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You're free to think

Tuesday, November 6, 2001 by Dave Winer.

The right to think Permalink to The right to think

No matter where you live, in what time period, no matter who you work for, you can think for yourself. We don't need a Constitution or a First Amendment to guarantee the right to think. This is a point worth noting as our freedoms are whittled, controlled and choked, for good reasons or bad.

The right to speak Permalink to The right to speak

Now the right to speak is a whole other matter.

In Nazi Germany, or Stalin's Russia, had you spoken out, you would have been killed.

That's how extreme it gets some times in some places.

The fear of government Permalink to The fear of government

Even the US government under a Democrat president was scared of the Internet. Perhaps with good cause, I'll give them that much, it's a powerful communication medium, and it can be used equally well by scientists, thinkers and people doing good as it can be used by terrorists, racists, abusers of children, and promoters of hate.

However silly it may seem, we made a historic decision in the US, in the 18th century, to take the bad with the good. In the US, the right to speak is something the government, by design, has very little power to regulate.

What did Microsoft give up? Permalink to What did Microsoft give up?

It's a fact, Microsoft made a deal with the US government. No theorizing necessary there, it's not a matter of probability, it's a certainty. The deal was announced. Ashcroft spoke. Gates spoke. We all know it happened.

But what was the deal? What did Microsoft give up to get full control of the Internet?

What did the government want from Microsoft, and what did Microsoft give them?

Was it merely a campaign contribution in the 2000 election?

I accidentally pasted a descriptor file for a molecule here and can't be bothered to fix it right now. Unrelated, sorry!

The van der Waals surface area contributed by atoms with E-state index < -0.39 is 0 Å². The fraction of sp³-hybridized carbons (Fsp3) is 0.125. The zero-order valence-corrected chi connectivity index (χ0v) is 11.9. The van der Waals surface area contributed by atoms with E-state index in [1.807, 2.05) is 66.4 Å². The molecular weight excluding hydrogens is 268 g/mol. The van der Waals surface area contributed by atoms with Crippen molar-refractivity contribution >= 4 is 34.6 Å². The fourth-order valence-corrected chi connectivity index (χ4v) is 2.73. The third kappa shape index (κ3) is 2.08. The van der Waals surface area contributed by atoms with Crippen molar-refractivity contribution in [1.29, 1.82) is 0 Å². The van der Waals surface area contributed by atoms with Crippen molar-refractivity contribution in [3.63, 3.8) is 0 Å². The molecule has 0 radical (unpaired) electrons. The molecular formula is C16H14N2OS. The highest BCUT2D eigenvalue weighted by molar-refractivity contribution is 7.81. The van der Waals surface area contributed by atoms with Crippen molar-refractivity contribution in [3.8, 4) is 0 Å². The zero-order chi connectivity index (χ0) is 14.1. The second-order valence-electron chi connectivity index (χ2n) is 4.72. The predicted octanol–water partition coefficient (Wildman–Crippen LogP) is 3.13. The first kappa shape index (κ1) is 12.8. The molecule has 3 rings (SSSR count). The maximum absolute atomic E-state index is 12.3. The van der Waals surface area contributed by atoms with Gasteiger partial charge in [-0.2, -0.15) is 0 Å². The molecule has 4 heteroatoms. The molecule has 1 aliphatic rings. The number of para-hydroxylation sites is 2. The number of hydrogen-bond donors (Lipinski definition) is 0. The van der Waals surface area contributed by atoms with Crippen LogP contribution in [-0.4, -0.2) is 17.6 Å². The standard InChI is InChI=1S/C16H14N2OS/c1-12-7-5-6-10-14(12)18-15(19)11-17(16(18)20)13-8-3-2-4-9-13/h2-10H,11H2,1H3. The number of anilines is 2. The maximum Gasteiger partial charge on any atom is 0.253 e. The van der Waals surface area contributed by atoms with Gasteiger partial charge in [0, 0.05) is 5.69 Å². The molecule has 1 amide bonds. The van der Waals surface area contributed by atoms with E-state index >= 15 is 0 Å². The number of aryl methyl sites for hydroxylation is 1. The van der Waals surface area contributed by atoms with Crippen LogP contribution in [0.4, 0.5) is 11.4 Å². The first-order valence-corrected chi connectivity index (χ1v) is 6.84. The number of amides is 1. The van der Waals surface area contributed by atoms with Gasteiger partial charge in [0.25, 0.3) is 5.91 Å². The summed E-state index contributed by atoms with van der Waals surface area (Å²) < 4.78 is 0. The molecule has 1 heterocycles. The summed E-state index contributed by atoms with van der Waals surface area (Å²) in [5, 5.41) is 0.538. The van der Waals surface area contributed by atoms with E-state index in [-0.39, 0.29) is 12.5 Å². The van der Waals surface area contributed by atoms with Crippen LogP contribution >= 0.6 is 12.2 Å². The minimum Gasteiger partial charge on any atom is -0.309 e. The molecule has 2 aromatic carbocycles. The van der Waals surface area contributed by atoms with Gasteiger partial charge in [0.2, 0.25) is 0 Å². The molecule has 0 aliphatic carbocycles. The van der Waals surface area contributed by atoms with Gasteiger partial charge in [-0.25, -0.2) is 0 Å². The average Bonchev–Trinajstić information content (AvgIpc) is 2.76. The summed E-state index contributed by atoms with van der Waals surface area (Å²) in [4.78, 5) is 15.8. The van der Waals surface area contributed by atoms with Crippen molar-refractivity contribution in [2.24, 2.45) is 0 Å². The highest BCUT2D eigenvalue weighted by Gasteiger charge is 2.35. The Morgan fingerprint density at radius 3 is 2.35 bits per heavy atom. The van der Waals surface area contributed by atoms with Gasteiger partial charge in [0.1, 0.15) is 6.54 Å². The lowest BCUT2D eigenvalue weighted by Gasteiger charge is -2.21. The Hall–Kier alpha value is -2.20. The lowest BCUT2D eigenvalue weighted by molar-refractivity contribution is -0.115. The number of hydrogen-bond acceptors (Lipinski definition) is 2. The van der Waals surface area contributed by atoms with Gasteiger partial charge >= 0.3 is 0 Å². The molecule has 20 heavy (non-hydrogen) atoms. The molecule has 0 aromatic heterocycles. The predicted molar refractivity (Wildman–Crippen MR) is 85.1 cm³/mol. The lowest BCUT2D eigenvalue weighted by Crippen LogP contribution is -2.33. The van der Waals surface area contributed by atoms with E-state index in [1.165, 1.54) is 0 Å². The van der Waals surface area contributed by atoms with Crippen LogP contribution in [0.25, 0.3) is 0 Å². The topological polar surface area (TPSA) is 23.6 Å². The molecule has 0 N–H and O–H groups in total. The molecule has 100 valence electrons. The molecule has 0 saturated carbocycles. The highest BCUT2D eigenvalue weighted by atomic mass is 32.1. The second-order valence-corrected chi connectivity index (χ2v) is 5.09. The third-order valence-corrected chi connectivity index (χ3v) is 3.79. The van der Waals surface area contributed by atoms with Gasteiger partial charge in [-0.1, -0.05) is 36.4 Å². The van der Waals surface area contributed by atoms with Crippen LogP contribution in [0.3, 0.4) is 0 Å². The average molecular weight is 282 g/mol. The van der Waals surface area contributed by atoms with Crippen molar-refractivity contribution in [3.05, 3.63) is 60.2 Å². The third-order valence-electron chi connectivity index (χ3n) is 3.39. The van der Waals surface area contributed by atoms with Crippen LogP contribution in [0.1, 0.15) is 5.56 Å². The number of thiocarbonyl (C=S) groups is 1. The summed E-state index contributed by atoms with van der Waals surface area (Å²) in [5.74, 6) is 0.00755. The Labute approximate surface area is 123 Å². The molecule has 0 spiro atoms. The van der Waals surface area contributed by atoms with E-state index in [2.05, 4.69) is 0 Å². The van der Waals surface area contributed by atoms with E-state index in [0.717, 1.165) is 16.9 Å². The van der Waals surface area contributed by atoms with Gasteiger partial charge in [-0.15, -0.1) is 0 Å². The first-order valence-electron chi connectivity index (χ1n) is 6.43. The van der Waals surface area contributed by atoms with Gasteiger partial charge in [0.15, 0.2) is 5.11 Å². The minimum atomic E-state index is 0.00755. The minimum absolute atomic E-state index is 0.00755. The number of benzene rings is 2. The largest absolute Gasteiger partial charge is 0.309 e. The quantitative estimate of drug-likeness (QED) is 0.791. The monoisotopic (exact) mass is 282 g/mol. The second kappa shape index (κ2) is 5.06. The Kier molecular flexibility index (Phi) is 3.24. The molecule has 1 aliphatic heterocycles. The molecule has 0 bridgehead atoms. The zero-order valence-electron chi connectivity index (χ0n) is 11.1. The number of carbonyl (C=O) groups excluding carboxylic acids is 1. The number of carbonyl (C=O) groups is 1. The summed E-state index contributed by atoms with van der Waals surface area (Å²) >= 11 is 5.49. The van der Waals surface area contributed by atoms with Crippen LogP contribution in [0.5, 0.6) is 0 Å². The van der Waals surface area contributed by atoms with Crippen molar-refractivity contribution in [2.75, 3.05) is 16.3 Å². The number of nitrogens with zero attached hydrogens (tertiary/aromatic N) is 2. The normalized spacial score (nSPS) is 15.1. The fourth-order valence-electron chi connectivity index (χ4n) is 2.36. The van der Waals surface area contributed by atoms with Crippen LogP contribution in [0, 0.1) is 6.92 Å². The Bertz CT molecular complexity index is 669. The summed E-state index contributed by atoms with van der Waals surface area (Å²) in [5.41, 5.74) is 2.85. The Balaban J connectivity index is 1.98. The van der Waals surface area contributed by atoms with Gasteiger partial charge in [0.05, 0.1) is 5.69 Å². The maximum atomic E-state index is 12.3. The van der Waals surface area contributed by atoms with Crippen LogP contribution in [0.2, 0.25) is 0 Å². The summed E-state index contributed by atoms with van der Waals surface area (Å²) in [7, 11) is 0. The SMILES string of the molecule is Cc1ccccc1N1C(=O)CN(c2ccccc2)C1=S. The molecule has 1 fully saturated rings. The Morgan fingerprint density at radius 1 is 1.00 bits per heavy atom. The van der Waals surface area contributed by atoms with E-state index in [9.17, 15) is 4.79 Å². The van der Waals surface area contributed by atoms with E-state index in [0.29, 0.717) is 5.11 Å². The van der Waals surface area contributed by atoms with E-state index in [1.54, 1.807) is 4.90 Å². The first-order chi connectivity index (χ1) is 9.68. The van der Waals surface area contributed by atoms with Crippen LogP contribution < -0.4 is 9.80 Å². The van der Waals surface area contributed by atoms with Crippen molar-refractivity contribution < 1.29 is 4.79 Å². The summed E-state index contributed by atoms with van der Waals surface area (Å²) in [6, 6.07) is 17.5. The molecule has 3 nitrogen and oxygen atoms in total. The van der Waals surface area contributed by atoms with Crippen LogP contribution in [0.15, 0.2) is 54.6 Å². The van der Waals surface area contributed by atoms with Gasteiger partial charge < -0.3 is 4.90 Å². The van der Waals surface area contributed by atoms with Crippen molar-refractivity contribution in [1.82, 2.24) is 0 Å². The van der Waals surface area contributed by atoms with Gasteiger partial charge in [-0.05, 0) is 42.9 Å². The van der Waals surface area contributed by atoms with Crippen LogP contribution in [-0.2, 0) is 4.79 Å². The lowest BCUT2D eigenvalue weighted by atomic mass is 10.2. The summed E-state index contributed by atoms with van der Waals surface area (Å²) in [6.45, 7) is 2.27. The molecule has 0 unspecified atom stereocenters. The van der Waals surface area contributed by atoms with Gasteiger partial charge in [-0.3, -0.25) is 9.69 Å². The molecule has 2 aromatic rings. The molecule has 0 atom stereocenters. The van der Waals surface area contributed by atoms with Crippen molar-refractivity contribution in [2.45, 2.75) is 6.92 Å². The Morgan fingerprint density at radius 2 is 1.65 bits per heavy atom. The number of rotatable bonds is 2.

Or did Microsoft promise to provide the government with access to all the information they accumulate in the Hailstorm database?

Did Microsoft give the government the power to censor websites they think are being used by terrorists? With that power will they be able to shut down sites like the NY Times or the Washington Post if they say things that compromise the government's war effort?

Will Microsoft support an Internet tax?

What else? These are just the ideas that occurred to me as I thought about the possibilities this morning. I'm sure there are others I haven't thought of.

And who did they sell out? Permalink to And who did they sell out?

At a certain level I'm just beginning to understand how powerful Microsoft has become.

They own the chokepoint for most of the electronic communication over email and the Web.

Now, they have to get people to upgrade to Windows XP -- that's the final step, the one that fully turns over the keys to the Internet to them, because after XP they can upgrade at will, routing through Microsoft-owned servers, altering content, and channeling communication through government servers. After XP they fully own electronic communication media, given the consent decree, assuming it's approved by the court.

Here's how it works. Because their operating system is a monopoly, so is their bundled Web browser. If one day my site were not reachable through MSIE I'd lose most of my readers. They could shut down any site they want to, and with their new partnership with the US government, they could have justification, if not moral, at least legal and pragmatic. The government has law on its side, and the FBI, CIA, NSA, FAA, FDA, the Army, Navy, Marines and Air Force. Nukes and biological weapons. They're a powerful partner, and a now, a Friend of Bill.

The rest of us are totally cut out of this deal. We're taken for granted, we're dumb, fat and happy, supposedly, and the future no longer looks so bright. The fat period is over. Microsoft had a lot of power to offer to the government. The government has been granted new electronic surveillance power by Congress. Now how do they implement it? Microsoft can help. In my mind I'm not so naive to believe this was an arms-length deal, I'm certain there are aspects to the partnership between Microsoft and the US government that we can't see.

If this scares you -- good. I think we've got a problem, and the government and Microsoft are not likely to help us.

Your freedom will persist Permalink to Your freedom will persist

No matter what happens to the Internet, remember you are free to use your mind.

Dave Winer

PS: In my heart I cling to the hope that the Bush Administration really doesn't understand the Web, and that Microsoft really doesn't want the power to control what is said on the Internet. In my dream they wake up and say "Holy shit we didn't see that we were accumulating this much power."

PPS: Failing that, I pray for the integrity of the Judicial branch of the US government. Gotta love those checks and balances.

© Copyright 1994-2004 Dave Winer. Last update: 2/5/07; 10:50:05 AM Pacific. "There's no time like now."